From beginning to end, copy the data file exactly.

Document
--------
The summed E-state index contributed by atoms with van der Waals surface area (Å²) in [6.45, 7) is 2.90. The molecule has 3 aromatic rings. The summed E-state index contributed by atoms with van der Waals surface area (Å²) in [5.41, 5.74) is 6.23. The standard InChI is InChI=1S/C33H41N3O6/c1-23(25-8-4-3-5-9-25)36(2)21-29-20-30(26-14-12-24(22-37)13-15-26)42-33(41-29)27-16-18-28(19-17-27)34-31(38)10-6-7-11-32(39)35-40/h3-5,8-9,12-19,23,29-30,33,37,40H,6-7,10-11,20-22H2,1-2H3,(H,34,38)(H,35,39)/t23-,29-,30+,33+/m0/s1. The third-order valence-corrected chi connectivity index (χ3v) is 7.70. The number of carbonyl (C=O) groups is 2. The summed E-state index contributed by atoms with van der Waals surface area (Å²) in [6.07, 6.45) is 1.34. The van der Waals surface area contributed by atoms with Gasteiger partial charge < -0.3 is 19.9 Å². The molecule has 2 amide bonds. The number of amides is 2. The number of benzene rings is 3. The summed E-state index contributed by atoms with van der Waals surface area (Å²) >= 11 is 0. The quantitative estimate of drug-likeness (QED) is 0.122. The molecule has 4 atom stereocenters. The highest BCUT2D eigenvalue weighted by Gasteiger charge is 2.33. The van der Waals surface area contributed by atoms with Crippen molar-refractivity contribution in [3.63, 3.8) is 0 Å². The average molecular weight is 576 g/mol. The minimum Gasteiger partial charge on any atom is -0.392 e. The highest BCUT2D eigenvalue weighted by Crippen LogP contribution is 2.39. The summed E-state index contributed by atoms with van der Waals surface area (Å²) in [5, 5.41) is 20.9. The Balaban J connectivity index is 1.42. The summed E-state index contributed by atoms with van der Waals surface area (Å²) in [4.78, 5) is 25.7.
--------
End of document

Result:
The summed E-state index contributed by atoms with van der Waals surface area (Å²) in [6.45, 7) is 2.90. The molecule has 3 aromatic rings. The summed E-state index contributed by atoms with van der Waals surface area (Å²) in [5.41, 5.74) is 6.23. The standard InChI is InChI=1S/C33H41N3O6/c1-23(25-8-4-3-5-9-25)36(2)21-29-20-30(26-14-12-24(22-37)13-15-26)42-33(41-29)27-16-18-28(19-17-27)34-31(38)10-6-7-11-32(39)35-40/h3-5,8-9,12-19,23,29-30,33,37,40H,6-7,10-11,20-22H2,1-2H3,(H,34,38)(H,35,39)/t23-,29-,30+,33+/m0/s1. The third-order valence-corrected chi connectivity index (χ3v) is 7.70. The number of carbonyl (C=O) groups is 2. The summed E-state index contributed by atoms with van der Waals surface area (Å²) in [6.07, 6.45) is 1.34. The van der Waals surface area contributed by atoms with Gasteiger partial charge < -0.3 is 19.9 Å². The molecule has 2 amide bonds. The number of amides is 2. The number of benzene rings is 3. The summed E-state index contributed by atoms with van der Waals surface area (Å²) >= 11 is 0. The quantitative estimate of drug-likeness (QED) is 0.122. The molecule has 4 atom stereocenters. The highest BCUT2D eigenvalue weighted by Gasteiger charge is 2.33. The van der Waals surface area contributed by atoms with Crippen molar-refractivity contribution in [3.63, 3.8) is 0 Å². The average molecular weight is 576 g/mol. The minimum Gasteiger partial charge on any atom is -0.392 e. The highest BCUT2D eigenvalue weighted by Crippen LogP contribution is 2.39. The summed E-state index contributed by atoms with van der Waals surface area (Å²) in [5, 5.41) is 20.9. The Balaban J connectivity index is 1.42. The summed E-state index contributed by atoms with van der Waals surface area (Å²) in [4.78, 5) is 25.7.